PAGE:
What is a credit card APR?
How do credit cards work
Due to its universal acceptance, credit cards can be used almost anywhere, and across a wide range of retailers. Depending on what card you get, you can use it to build credit history, earn points or other rewards on your everyday spending, and make new purchases without having to pay any interest. Here's how paying with a credit card compares to Buy Now, Pay Later (BNPL).
A credit card could be a convenient way of borrowing money, and it allows you to pay back whatever you’ve spent monthly. By meeting your payment dates and paying what you owe in full every month, it could help build your credit score. This is important to do as lenders will look at your credit history to help them decide whether to lend to you. Therefore, having a good credit score could improve your chances of being accepted for credit in the future.
And if you don’t already know, here’s how to check your credit score.
The Buy Now, Pay Later model exists so shoppers can buy items on credit and spread the repayments into smaller amounts over a set period of time.
A typical BNPL model works like this:
Both credit cards and BNPL lets you borrow money to fund your purchase, and then spread the cost of your spending. However, there are still key differences.
Unlike the credit cards market, the BNPL market is currently unregulated. This can carry unintended consequences that consumers are often unaware of, according to research from Barclays
Regulated lending means customers are required to undergo robust affordability assessments of their financial circumstances before a loan is approved. This ensures that the customer is only borrowing what they are comfortably able to pay back.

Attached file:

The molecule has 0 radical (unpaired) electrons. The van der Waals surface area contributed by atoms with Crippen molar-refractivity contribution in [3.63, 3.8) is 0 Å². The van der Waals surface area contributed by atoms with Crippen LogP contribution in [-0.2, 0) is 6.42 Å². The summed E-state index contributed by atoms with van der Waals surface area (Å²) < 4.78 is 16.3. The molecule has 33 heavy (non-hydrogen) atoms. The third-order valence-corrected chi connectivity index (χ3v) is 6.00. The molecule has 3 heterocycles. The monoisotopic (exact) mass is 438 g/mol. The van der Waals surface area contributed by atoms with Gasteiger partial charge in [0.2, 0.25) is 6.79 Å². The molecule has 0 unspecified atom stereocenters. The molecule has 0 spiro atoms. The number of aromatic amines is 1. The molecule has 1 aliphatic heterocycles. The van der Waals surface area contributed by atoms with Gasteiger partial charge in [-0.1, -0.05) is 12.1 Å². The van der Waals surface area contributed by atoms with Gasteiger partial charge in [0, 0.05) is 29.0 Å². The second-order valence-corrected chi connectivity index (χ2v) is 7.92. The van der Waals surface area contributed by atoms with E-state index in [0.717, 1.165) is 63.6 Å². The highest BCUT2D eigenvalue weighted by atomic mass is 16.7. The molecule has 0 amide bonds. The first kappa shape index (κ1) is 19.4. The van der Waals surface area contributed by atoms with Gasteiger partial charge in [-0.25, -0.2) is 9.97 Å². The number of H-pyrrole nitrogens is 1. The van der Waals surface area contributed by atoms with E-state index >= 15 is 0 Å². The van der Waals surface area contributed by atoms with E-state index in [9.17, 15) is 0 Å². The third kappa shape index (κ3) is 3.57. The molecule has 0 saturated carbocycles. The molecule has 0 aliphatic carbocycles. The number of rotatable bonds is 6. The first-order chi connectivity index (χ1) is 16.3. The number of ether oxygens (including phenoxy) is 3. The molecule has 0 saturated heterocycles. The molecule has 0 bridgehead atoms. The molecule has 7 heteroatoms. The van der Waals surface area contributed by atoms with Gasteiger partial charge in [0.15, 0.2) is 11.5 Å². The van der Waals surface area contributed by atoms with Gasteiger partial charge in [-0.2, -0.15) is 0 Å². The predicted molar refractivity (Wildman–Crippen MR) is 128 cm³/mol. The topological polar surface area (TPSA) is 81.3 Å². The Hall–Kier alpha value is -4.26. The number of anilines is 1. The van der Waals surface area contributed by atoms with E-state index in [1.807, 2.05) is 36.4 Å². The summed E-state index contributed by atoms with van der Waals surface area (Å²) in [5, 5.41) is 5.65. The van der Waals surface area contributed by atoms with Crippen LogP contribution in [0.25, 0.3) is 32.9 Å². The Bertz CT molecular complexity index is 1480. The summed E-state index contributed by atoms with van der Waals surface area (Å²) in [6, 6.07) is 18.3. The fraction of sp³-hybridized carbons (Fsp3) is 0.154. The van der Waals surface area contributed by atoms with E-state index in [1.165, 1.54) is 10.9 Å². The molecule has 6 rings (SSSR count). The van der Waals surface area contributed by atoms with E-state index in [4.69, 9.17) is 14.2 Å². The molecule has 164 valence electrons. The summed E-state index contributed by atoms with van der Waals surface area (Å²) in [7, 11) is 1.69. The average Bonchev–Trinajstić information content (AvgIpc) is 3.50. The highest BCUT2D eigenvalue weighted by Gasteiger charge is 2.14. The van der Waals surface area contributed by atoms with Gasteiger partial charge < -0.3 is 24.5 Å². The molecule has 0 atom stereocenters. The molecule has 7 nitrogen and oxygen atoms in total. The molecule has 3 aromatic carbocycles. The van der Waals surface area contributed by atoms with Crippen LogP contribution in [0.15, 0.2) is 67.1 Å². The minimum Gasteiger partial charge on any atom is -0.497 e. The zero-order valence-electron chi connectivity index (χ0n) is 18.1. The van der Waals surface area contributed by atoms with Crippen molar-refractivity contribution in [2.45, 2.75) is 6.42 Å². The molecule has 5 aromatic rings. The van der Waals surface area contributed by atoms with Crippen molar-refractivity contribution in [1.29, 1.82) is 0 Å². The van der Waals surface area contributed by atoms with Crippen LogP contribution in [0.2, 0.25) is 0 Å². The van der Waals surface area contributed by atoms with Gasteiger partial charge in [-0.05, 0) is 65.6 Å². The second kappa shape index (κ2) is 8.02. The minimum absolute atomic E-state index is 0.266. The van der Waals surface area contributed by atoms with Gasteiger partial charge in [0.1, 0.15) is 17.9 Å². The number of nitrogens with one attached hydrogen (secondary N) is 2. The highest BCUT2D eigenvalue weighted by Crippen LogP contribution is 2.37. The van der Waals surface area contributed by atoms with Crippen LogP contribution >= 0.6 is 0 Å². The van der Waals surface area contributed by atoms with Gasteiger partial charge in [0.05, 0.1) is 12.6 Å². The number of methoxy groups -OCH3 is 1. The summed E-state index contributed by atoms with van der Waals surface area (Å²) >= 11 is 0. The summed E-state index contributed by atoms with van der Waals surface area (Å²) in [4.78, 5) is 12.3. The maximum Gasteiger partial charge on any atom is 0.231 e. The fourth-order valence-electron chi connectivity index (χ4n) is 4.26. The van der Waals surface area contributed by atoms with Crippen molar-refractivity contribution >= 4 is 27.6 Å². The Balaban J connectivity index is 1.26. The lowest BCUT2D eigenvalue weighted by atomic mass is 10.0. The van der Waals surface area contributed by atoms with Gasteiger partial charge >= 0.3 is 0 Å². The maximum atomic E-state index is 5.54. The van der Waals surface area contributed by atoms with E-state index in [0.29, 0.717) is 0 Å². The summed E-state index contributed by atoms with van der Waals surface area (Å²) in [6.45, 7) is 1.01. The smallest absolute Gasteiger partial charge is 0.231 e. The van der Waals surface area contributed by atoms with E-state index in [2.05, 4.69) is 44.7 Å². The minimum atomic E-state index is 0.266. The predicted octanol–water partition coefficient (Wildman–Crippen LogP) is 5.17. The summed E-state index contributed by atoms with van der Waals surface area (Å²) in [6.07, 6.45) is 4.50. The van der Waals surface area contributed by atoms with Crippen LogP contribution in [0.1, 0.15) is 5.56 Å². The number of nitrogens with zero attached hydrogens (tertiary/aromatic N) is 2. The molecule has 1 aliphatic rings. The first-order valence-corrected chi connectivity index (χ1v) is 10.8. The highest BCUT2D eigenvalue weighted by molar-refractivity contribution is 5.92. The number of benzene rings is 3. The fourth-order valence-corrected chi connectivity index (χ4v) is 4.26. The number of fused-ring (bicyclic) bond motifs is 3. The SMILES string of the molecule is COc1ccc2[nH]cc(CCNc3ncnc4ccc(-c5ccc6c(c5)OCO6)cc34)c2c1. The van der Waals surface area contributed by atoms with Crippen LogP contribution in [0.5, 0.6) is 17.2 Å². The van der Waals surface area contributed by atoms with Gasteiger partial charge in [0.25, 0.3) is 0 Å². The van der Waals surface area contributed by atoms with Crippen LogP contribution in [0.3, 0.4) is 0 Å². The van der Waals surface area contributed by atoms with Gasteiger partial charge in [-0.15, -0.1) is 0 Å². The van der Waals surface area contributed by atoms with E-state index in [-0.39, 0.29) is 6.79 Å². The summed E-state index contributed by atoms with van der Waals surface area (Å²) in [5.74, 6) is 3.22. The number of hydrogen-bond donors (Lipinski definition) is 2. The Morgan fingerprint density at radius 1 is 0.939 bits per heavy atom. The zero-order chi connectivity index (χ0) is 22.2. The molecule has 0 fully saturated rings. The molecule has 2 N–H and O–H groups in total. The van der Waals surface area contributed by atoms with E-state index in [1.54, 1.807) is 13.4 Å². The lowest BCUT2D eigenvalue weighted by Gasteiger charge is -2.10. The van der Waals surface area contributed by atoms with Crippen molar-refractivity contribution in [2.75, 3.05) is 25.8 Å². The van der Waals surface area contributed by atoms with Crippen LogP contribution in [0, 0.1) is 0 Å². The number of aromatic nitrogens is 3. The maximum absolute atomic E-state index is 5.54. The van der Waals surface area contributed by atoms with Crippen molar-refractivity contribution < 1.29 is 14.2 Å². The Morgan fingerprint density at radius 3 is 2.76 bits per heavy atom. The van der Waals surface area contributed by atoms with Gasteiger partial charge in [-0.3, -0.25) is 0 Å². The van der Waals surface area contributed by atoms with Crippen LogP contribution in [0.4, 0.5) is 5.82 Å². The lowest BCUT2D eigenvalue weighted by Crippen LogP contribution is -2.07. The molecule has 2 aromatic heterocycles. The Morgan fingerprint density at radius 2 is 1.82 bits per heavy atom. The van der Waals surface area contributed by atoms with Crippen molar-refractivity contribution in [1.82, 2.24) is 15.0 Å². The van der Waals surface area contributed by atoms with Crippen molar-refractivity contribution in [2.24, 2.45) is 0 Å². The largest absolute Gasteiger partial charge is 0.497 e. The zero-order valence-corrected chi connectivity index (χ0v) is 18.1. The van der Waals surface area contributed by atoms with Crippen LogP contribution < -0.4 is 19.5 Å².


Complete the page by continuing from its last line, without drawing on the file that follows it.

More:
With unregulated products, one major pitfall is that thorough checks on a customer’s personal financial circumstances are not always carried out, and as a result, customers may be more likely to have insufficient funds available to pay back borrowing on time. Furthermore, an unregulated BNPL market means users lack the same vital consumer protection as regulated credit card products.
While a credit card isn’t for everyone, there are a whole host of reasons why taking out a credit card could be a more responsible option compared to using a BNPL company.
Some credit cards offer 0% interest, which means you can buy things straightaway, then pay off the amount you’ve spent within a set period of time without any interest.
For example, if you used a purchase card and it had a 24-month 0% interest rate period, you could pay upfront for a purchase and not pay any interest until the 24 month period has finished.
However, one thing to remember is that once the promotional period is over, you'll start accruing interest on any unpaid balances on the card.
Section 75 protection means that your credit card provider must protect a purchase that is more than £100 and less than £30,000, which is useful if there are problems such as faulty goods.
When you use a rewards credit card to make purchases, you can earn cashback with every purchase you make with that card.
The approval of your application depends on your financial circumstances and borrowing history. The interest rates may differ from those shown.
You can find out more about what cashback means and how it works.
Credit cards can come with benefits such as insurance and purchase protection. With BNPL, you will not receive these kinds of rewards or protections, nor do they always offer the credit-reporting benefits of credit cards.
BNPL means you are stuck with retailers that offer this as a payment method. Credit cards, on the other hand, have better universal acceptance and work on all platforms.
Credit cards are typically the better choice if you wish to shop at a wider array of retailers and for other purposes such as taxis and restaurants.
Whether you want to make a purchase or build your credit score, there’s a credit card that’s right for you. An extra bit of know-how can make all the difference when it comes to choosing a credit card, and Barclaycard are here to help.